Diabetics with insurance can now count on having their health plans cover the disease in 40 states. Massachusetts Gov. Paul Cellucci Thursday (5/4) and Alaska Gov. Tony Knowles last month signed bills that require health insurers to provide coverage for diabetes.
Of the 10 states without mandated coverage of diabetes, Hawaii is closest to extending coverage. The Hawaii legislature on the last day of its 2000 session, May 2, passed a bill requiring managed care and other health plans to cover outpatient services, equipment and supplies for diabetics. The bill is on its way to the desk of Gov. Ben Cayetano. Kathleen Racuya-Markrich, Cayetano's spokesperson, said the governor is undecided about signing it.
Alabama, Delaware, Idaho, Michigan, Montana, North Dakota, Ohio, Oregon and Wyoming are the nine other states that do not presently require health plans to cover the disease.
Many of the 40 laws in place are similar in what they cover: equipment, supplies and self-management training. A few of the most recent laws enacted have added medical nutrition therapy, according to Richard Cauchi, senior health care policy specialist with the National Conference of State Legislatures.
The federal Centers for Disease Control and Prevention estimates that 15.7 million people have diabetes, and 5.4 million of those cases are undiagnosed. There are 798,000 new cases diagnosed every year. An estimated $98 billion is spent annually on the direct and indirect costs of diabetes.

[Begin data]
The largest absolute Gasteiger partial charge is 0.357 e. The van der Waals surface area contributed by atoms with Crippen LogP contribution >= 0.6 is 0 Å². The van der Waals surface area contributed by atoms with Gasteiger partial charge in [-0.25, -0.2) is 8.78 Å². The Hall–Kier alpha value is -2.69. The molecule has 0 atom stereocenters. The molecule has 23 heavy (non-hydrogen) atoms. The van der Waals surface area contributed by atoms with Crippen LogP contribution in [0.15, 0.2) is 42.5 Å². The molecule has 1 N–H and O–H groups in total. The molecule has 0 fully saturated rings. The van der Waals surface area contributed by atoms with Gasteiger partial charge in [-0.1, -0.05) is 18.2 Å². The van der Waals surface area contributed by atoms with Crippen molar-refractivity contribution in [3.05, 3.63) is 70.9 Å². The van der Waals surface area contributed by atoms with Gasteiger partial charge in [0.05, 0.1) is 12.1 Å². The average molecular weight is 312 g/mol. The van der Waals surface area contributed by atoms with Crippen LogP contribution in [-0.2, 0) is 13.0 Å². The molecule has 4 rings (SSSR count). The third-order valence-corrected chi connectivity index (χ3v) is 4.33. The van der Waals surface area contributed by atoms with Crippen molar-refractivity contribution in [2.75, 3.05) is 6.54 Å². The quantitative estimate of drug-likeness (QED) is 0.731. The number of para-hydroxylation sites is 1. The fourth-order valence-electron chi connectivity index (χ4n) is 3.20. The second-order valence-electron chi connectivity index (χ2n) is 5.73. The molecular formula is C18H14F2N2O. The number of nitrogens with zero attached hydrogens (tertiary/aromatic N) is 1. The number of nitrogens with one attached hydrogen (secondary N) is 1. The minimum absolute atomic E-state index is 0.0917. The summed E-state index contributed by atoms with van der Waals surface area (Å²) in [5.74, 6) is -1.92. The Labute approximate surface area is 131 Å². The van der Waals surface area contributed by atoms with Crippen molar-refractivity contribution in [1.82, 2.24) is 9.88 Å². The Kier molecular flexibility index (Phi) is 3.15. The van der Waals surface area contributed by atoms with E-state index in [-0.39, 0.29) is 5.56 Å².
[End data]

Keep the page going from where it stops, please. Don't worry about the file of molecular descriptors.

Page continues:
The average costs for equipment and supplies per year for diabetics is about $250 for glucose monitoring supplies and $270 for insulin, according to Mike Mawby, vice president of government relations for the American Diabetes Association.
Diabetes, which is either a lack of insulin in the body or an inability to use it that causes sugar (glucose) to build up in the blood, is classified into types: Type 1 (juvenile onset) and Type 2 (adult onset). While Type 1 diabetics take insulin for treatment, only some Type 2 diabetics require insulin. But both patient types are supposed to monitor their blood glucose levels frequently.
Many diabetics can manage the disease themselves, and it is these self-management treatments, such as insulin injections, blood testing supplies and education on monitoring the disease, that most states now cover.
Though he says the evidence is strictly anecdotal, Mawby says the impact of states' laws has been positive.
"People tell us they're getting coverage for things that they weren't getting covered for before," he said.